This summer’s hat trick of Jeff Koons shows stood in strange contrast to his low profile over the past four years. In 2008, just five days before the Lehmann Brothers crash, Koons became the first contemporary artist to open a major exhibition at the Château de Versailles. His show at the Liebieghaus, succinctly titled The Sculptor, echoed Versailles insofar as it was based on a confrontation between his sculptures and a historical context. But what set 2012 and 2008 apart soon became clear: the permanent sculpture collection at the Liebieghaus is not an ostentatious display of absolutist rule, but a treasure chamber of art history stretching back millennia.
In this setting, Koons’s golden ceramic Michael Jackson and Bubbles_(1988) met with partially gold-plated ancient Egyptian mummies and death masks; the breathtakingly fluid chrome surface of _Metallic Venus (2010–12) from Koons’s latest series Antiquity (2009–ongoing) encountered a Renaissance statue of Venus; the Pink Panther (1988), clinging helplessly to the front of a semi-naked pin-up girl, faced off with Johann Heinrich von Dannecker’s classicist Ariadne on the Panther (1803–14); and Koons’s painted wooden sculptures from the Banality series (1988) were combined with altar carvings and medieval sculptures of saints. The message of these arrangements was clear: instead of cheekily equating Koons’s art with the hegemonic interior of the Ancien Régime, his oeuvre was now to be put in its proper place within academic discourse. This art historical argument claims to identify in his elaborate objects the same major themes that have prevailed since ancient Egypt: beauty, transience, representation, the human form and sex. The alignment of the Antiquity series with classical Greek motifs followed the same line of argument. But however precisely Koons’s sculptures were inserted into their alleged historical habitat and however perfectly the incunabula of art history were mirrored in their chrome surfaces, the overall strategy still felt glibly calculating.
Things were no better at the Schirn Kunsthalle, where the second part of the Frankfurt presentation, titled The Painter, focused exclusively on the artist’s paintings. Most of these works have been made since the beginning of the Celebration series in 1994, alongside and on equal footing with the sculptures. In his more recent series Popeye (2003–ongoing), Hulk Elvis (2007–ongoing) and Antiquity, hotchpotch compositions – for the most part designed on the computer and then realized using a complex painting-by-numbers procedure – are punctuated by the comic figures and motifs presented as sculptures in the Liebieghaus show. Together with the kids’ birthday and gift-wrap motifs of Celebration, these works dominated the exhibition space. Koons’s paintings may reflect the zeitgeist by portraying the cut-and-paste culture of Photoshop and the depth-less space of the Internet; far less timely was the artist’s insistence on enhancing their value with handwork, although assistants did the fiddly painting job.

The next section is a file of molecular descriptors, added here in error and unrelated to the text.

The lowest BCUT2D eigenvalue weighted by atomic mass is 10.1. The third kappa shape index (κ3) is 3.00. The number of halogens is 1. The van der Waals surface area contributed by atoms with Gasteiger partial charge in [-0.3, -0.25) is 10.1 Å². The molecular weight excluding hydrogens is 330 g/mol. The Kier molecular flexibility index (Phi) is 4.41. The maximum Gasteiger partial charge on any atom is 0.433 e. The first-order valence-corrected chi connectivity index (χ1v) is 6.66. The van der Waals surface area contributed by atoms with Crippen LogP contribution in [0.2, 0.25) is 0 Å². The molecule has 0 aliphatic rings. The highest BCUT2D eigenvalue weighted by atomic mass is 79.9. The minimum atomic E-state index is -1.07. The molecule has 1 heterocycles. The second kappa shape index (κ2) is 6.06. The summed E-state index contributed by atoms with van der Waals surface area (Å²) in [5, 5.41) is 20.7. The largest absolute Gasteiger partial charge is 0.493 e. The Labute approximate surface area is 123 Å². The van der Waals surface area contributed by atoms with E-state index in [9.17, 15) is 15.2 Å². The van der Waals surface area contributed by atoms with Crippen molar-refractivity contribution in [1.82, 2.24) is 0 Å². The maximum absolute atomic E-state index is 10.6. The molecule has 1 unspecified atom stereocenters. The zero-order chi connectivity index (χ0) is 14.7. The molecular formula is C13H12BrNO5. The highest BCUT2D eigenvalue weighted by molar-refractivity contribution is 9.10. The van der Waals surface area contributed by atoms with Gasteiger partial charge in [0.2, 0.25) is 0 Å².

Prominent among the few convincing works in the show were the prints of advertisements for spirits from the Luxury & Degradation series (1986). Faced with these overblown renderings of commercial graphics, visitors got a brief glimpse of a different Koons, who played in a more ambivalent way with the affirmation of glamour, commerce and pop. More of these subtler works would have been welcome, more of the reflexive marketing tricks that reveal Koons as the unloved father and historical precursor of a more recent art that continues to critique the market in marketable forms. It would have been good to see the artist not only as The Sculptor and The Painter but also as The Trickster – although there was no room for such an ambiguous role in the oddly strict curatorial categories of painting and sculpture.
The Fondation Beyeler told quite a different story. This exhibition – Koons’s first museum show in Switzerland – was soberer: devoted more to an appraisal of the artist’s oeuvre than to art historical grand narratives and rigid media categories. Arranged in strictly chronological order, the show began with the absolute highlight of this year’s Koons bonanza: a comprehensive presentation of his first large series, The New (1980–87): plain glass vitrines containing vacuum cleaners, floor polishers and carpet shampooers, lit by rows of neon tubes. This presentation echoed the first one of this series in 1980 in a window display at New York’s New Museum. The foundation added another historical touch with the lightbox The New Jeff Koons (1980), which showed a photograph of Koons as a child with crayons and a colouring book.
According to the wall labels, Koons’s themes of the pure, the new and the childlike – combined with their exploitability as commodities – emerged for the first time in this series. Here, the artist achieves his typical heightening of the banal and the ordinary by simply lighting the objects with shop-bought neon tubes – not by means of fastidious perfection, as manifest in later works. This artistic device itself is banal, yet this banality may be why these works still feel fresh and timely, in contrast to the outrageously expensive meta-craftsmanship of later Koons products. Much credit is due to the Basel show for giving such a prominent place to these works (alongside the usual Koons icons from the Celebration and Banality series). It presented a different Koons to the one most people are familiar with: one whose air-filled works can literally breathe. They are far removed from solidifying into the chrome and steel grotesqueries of the cast inflatable dogs and rubber animals of later years which facilitated the artist’s rise to the position of pet artist for a global caste of super-collectors.
Translated by Nicholas Grindell